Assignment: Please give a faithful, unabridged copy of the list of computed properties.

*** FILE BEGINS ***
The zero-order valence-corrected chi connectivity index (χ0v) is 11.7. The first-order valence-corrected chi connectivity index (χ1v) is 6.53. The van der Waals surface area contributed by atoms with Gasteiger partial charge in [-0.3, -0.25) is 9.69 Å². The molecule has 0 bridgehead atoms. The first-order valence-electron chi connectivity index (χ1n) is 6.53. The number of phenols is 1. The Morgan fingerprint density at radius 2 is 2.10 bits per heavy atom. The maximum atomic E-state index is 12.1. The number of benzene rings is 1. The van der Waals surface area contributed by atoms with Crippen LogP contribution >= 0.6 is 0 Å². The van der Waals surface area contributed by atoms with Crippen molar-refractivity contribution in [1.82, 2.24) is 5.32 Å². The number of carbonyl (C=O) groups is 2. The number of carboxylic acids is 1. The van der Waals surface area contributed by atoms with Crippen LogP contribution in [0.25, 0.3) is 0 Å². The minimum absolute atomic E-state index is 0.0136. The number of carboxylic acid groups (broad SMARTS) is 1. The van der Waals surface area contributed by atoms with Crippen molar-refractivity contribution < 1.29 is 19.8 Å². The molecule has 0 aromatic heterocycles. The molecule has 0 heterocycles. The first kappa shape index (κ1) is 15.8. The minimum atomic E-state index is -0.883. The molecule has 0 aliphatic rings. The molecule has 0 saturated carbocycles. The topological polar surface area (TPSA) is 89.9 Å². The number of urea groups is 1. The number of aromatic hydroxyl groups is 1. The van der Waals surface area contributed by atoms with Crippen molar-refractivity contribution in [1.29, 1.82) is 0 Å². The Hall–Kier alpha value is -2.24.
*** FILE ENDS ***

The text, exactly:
The zero-order valence-corrected chi connectivity index (χ0v) is 11.7. The first-order valence-corrected chi connectivity index (χ1v) is 6.53. The van der Waals surface area contributed by atoms with Gasteiger partial charge in [-0.3, -0.25) is 9.69 Å². The molecule has 0 bridgehead atoms. The first-order valence-electron chi connectivity index (χ1n) is 6.53. The number of phenols is 1. The Morgan fingerprint density at radius 2 is 2.10 bits per heavy atom. The maximum atomic E-state index is 12.1. The number of benzene rings is 1. The van der Waals surface area contributed by atoms with Crippen LogP contribution >= 0.6 is 0 Å². The van der Waals surface area contributed by atoms with Crippen molar-refractivity contribution in [1.82, 2.24) is 5.32 Å². The number of carbonyl (C=O) groups is 2. The number of carboxylic acids is 1. The van der Waals surface area contributed by atoms with Crippen LogP contribution in [0.25, 0.3) is 0 Å². The minimum absolute atomic E-state index is 0.0136. The number of carboxylic acid groups (broad SMARTS) is 1. The van der Waals surface area contributed by atoms with Crippen molar-refractivity contribution < 1.29 is 19.8 Å². The molecule has 0 aromatic heterocycles. The molecule has 0 heterocycles. The first kappa shape index (κ1) is 15.8. The minimum atomic E-state index is -0.883. The molecule has 0 aliphatic rings. The molecule has 0 saturated carbocycles. The topological polar surface area (TPSA) is 89.9 Å². The number of urea groups is 1. The number of aromatic hydroxyl groups is 1. The van der Waals surface area contributed by atoms with Crippen molar-refractivity contribution in [1.29, 1.82) is 0 Å². The Hall–Kier alpha value is -2.24.